If you read Cari$ Rules for Financial Freedom, you’ll notice our first rule is “No Budget? No Chance”. What this means is that we fundamentally believe taking control of your finances and achieving Financial Freedom is only possible when you have a personal budget. While we provide a lot of detailed guidance in our Budgeting Series, the purpose of this post is to summarize the process of creating a budget, so you have a big-picture view before diving into the details.
We should note that doing a budget properly takes a little time, but once the initial time investment is made, maintaining it takes minutes every week.
Most of us work on average 22 days a month (or more) to earn our income, but how many of the remaining 9 days do you really dedicate to your financial affairs? We bet the answer is very little or none. Imagine, so much time to create income but so little time spent to try to keep it or learn about money matters. Surely you agree this can’t make sense. Keeping your money is just as important as earning it, but keeping it also takes effort.
What is a budget?
Many times when you ask someone if they have a budget, they respond by saying they earn X per month and spend Y, so they save Z. So, while they think they have a budget, this is really a list of income and expenses, with savings being whatever is left over. This is not a budget.
A budget is a plan. It is a plan to deliver a targeted level of savings each year. The accumulation of these savings provides for your long-term financial peace of mind.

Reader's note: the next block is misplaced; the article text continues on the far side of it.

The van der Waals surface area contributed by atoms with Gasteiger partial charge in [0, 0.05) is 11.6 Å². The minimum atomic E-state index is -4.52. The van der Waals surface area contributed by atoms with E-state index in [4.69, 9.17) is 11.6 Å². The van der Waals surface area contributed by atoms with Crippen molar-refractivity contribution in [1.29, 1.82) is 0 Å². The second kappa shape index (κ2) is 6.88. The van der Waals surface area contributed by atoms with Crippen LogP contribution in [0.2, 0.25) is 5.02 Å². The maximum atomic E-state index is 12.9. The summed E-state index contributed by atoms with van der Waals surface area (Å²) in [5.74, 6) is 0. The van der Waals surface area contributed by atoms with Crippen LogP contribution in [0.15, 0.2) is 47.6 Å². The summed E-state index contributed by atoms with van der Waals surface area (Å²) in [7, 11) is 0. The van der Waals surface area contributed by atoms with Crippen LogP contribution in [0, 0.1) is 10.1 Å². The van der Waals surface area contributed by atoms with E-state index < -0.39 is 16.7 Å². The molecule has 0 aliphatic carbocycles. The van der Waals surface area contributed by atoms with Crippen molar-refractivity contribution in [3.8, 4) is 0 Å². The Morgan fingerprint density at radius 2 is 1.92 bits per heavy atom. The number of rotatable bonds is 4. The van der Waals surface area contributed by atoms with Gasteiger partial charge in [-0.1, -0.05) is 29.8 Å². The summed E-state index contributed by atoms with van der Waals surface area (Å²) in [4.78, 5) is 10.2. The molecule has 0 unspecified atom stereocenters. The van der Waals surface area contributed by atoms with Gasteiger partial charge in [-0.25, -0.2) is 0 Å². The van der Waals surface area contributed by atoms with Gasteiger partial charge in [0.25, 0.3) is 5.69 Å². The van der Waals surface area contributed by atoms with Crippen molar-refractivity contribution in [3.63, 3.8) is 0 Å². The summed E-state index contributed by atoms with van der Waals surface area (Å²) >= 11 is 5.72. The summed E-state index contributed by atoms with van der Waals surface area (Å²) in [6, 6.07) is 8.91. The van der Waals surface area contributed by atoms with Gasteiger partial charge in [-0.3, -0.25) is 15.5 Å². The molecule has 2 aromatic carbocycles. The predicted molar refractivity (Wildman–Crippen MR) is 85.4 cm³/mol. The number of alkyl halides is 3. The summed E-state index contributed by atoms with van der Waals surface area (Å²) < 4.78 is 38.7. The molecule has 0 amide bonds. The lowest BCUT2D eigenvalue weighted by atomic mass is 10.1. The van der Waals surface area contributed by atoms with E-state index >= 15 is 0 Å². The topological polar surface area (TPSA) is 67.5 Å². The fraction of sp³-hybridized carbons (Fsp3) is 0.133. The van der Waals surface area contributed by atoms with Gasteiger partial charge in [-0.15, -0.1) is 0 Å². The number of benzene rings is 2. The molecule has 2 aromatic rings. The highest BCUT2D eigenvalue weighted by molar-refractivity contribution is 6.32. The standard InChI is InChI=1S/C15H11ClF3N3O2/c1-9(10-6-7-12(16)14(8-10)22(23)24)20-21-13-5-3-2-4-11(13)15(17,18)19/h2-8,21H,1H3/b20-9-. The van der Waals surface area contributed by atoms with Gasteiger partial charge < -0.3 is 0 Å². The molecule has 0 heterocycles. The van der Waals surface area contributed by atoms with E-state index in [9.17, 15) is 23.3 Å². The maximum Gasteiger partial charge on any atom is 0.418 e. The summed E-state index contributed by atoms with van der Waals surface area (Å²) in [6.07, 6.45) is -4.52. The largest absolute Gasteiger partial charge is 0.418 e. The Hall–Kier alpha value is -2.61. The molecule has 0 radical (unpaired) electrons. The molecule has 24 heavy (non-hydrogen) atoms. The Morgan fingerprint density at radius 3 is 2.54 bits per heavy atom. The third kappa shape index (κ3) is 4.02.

Who needs a budget?
This question is best answered by looking at “wants” versus “needs”. We all want a fancy car, to travel to exotic countries, the latest phone, expensive jewelry, to go to all-inclusive fetes, etc. But we all need basic food, clothes, shelter, etc. It is important to be able to separate needs from wants. If you can easily spend money to satisfy your wants and still have enough funds to retire stress free, you do not necessarily need a budget.
The usual signs of someone needing a budget are:
- You tend to live month-to-month i.e. paycheck-to-paycheck
- You have debt, usually too much
- You usually have a monthly credit card balance i.e. it’s not paid in full every month
- You usually have a very low level of savings, if any at all
- Every big expenditure is a “crisis”
If you meet the profile of someone who needs a budget, really the most important step in the process is just commitment. You just need to commit the time to do it, and then commit to try living by the parameters you set yourself. A budget is not meant to be a financial straightjacket. It does not have to be ridiculously restrictive. Think of your budget as doing a self-portrait, except expressed in dollars, and along the process you will learn a lot about yourself. Creating a budget is a positive activity and you should approach it as such.
We explore these three initial points in the post, Is a Budget Necessary.
Having committed, the next step is to gather a lot of data about your income and your expenses. Truthfully, this is the step that takes the most time: the problem is not your income (you probably know this by heart) but your expenses.
Most people believe they can just sit down and list all of their expenses, because of course, you must know what you spend! But the reality is usually quite different, meaning they can try for hours or days and still not be able to list their expenses and how much was spent, in detail and accurately.
Now, if you are a lucky one who can get this correct immediately, then excellent! For the rest of us normal people, the only way to approach this is to write down every day what you spent, and keep doing this until you get accustomed to your spending habits. It could take a couple weeks, or two or three months, depending on your individual circumstances. It’s usually an eye-opening experience…